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In 1998, the Huron-Clinton Metroparks in conjunction with the DNR, Detroit Zoological Society and DTE began to work on a project to reintroduce osprey into the southern half of the lower peninsula.

In the 1960s there was a significant decline in the osprey population.  Several factors were thought to contribute to the decline, including habitat destruction, indiscriminate shooting and later the widespread use of pesticides like DDT nearly destroyed their populations.

Like the bald eagles, ospreys in Michigan, suffered from the damaging effects of DDT which caused eggshell thinning through bioaccumulation.  During incubation, the eggshells crumbled killing the developing embryos.  This contributed to a severe decline in the osprey population in the Great Lakes region, with nine out of every ten attempts failing to produce young.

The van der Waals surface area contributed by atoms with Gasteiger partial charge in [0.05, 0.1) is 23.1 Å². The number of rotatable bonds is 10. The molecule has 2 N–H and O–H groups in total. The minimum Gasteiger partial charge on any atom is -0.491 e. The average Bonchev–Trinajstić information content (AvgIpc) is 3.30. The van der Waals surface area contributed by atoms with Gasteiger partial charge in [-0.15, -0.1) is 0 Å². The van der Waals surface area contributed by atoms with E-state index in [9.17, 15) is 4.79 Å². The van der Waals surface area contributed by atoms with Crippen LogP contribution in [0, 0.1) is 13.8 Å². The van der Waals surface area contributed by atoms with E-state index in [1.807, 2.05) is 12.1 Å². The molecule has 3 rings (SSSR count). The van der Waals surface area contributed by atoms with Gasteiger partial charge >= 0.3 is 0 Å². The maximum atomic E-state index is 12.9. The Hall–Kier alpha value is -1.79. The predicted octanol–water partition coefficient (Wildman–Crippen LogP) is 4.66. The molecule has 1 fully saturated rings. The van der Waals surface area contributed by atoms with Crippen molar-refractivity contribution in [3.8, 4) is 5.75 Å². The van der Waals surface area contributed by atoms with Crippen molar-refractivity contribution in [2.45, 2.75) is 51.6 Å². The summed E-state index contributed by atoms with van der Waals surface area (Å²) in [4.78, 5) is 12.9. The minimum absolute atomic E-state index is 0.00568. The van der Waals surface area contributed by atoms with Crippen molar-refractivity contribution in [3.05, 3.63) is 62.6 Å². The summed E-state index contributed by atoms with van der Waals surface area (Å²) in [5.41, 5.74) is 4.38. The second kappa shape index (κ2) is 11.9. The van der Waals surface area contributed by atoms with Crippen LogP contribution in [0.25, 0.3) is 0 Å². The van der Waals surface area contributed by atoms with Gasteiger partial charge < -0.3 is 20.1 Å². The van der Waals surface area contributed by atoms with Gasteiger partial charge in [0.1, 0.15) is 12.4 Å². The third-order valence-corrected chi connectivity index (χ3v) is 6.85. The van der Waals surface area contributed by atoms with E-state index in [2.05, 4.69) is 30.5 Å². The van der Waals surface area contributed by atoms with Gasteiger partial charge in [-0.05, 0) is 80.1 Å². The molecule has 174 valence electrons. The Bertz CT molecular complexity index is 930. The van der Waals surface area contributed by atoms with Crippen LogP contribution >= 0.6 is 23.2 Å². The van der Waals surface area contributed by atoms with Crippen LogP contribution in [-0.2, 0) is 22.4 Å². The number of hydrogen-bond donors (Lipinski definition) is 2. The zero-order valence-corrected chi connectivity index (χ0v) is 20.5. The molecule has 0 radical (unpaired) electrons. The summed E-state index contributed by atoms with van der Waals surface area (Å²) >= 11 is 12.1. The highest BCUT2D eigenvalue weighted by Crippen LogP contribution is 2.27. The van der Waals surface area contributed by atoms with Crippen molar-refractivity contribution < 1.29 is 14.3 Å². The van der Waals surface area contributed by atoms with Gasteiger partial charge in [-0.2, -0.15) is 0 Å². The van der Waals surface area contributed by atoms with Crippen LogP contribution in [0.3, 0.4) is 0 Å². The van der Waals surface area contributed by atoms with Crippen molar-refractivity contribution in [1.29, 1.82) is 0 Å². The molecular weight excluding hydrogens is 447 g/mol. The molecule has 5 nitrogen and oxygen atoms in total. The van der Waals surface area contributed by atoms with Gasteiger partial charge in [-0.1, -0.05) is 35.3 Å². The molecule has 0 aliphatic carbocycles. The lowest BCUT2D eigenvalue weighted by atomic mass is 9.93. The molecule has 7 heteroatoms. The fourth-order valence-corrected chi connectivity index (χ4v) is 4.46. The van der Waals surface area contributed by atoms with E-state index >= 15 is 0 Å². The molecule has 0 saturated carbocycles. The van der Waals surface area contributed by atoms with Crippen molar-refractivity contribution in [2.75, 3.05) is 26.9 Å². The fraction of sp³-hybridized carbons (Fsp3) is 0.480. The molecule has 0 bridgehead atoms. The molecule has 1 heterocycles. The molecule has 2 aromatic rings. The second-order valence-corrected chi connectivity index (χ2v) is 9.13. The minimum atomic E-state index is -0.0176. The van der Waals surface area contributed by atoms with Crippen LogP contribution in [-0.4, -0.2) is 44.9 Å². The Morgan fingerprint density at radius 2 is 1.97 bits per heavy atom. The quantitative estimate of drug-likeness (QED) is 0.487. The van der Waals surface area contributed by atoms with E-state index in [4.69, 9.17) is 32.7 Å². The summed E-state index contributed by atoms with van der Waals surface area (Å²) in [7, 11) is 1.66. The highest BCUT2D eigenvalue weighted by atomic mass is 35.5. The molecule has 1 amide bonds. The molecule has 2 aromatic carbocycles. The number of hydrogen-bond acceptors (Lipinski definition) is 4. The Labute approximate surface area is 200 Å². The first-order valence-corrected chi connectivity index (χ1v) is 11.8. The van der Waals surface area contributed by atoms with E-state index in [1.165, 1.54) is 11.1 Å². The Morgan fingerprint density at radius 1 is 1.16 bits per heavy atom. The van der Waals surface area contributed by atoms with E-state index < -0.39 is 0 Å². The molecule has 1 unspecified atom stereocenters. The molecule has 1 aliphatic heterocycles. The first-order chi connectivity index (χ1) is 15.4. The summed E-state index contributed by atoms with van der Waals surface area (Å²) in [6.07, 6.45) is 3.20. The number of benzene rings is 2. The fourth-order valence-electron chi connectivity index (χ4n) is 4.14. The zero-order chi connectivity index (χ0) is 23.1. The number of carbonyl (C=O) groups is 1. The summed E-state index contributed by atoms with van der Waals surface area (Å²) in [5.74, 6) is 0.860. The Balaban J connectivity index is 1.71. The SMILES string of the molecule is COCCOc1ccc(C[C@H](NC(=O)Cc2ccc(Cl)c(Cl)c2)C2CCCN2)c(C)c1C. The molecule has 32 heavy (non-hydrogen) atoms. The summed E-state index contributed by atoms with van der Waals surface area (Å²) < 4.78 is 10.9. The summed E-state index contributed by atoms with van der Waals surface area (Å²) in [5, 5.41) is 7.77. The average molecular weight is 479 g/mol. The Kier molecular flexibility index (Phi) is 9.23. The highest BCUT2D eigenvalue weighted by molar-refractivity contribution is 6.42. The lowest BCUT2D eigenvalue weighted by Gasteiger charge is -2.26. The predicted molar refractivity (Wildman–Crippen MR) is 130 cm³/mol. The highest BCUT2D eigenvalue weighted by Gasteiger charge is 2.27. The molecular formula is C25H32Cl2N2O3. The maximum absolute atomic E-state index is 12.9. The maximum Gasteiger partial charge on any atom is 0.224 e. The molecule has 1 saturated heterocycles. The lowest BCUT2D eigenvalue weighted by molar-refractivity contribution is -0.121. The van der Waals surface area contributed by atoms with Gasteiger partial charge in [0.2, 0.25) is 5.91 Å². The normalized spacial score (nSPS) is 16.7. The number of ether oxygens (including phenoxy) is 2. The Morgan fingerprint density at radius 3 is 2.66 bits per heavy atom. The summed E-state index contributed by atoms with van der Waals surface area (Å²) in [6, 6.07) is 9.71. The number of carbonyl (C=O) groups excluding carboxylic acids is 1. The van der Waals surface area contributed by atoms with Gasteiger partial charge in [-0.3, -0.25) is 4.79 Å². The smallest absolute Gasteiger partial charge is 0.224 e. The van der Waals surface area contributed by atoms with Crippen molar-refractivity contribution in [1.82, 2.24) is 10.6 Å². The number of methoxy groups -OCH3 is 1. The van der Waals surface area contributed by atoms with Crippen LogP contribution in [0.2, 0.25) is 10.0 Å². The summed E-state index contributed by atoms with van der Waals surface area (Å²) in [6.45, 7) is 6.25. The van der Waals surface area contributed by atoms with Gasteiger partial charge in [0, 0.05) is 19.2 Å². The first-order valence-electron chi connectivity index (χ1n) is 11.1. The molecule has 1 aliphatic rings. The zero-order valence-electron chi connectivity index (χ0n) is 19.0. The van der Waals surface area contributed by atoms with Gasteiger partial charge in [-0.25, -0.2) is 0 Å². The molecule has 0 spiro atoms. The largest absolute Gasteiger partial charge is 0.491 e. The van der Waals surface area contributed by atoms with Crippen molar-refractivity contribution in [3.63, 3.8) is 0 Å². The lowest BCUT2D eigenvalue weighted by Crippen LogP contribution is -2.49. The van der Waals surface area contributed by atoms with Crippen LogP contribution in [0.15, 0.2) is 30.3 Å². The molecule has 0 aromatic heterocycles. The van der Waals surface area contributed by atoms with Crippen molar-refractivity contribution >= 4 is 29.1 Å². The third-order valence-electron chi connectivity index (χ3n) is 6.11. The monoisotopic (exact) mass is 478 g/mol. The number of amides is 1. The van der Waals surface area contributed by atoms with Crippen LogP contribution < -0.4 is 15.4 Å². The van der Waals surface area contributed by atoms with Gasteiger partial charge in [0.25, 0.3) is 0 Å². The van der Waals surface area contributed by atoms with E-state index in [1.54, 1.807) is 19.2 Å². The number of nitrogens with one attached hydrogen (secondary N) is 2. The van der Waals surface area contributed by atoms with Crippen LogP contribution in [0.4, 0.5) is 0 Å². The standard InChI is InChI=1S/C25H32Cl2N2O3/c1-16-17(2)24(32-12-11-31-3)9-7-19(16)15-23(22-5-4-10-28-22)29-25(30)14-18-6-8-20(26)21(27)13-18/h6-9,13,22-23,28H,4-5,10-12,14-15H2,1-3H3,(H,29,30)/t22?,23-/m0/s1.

After the use of DDT was banned in the United States in 1972, osprey reproduction rates began to increase.  However, as a threatened species, osprey needed a little extra help to rebound.

Twenty years ago, the Reintroduction Program was launched to introduce 30 nesting pairs into lower Michigan by 2020 through a hacking project.  With the support of volunteers, site managers, and employees from the Huron-Clinton Metroparks, Detroit Zoological Society, DNR and DTE the goal of 30 (and then some) nesting pairs was reached in 2010.

Reaching the goal 10 years early, deemed the program a great success.  With the osprey still listed as a species of special concern, work is still done to band and track the birds for their own survival, but also for the health and cleanliness of our ecosystems.

About Osprey


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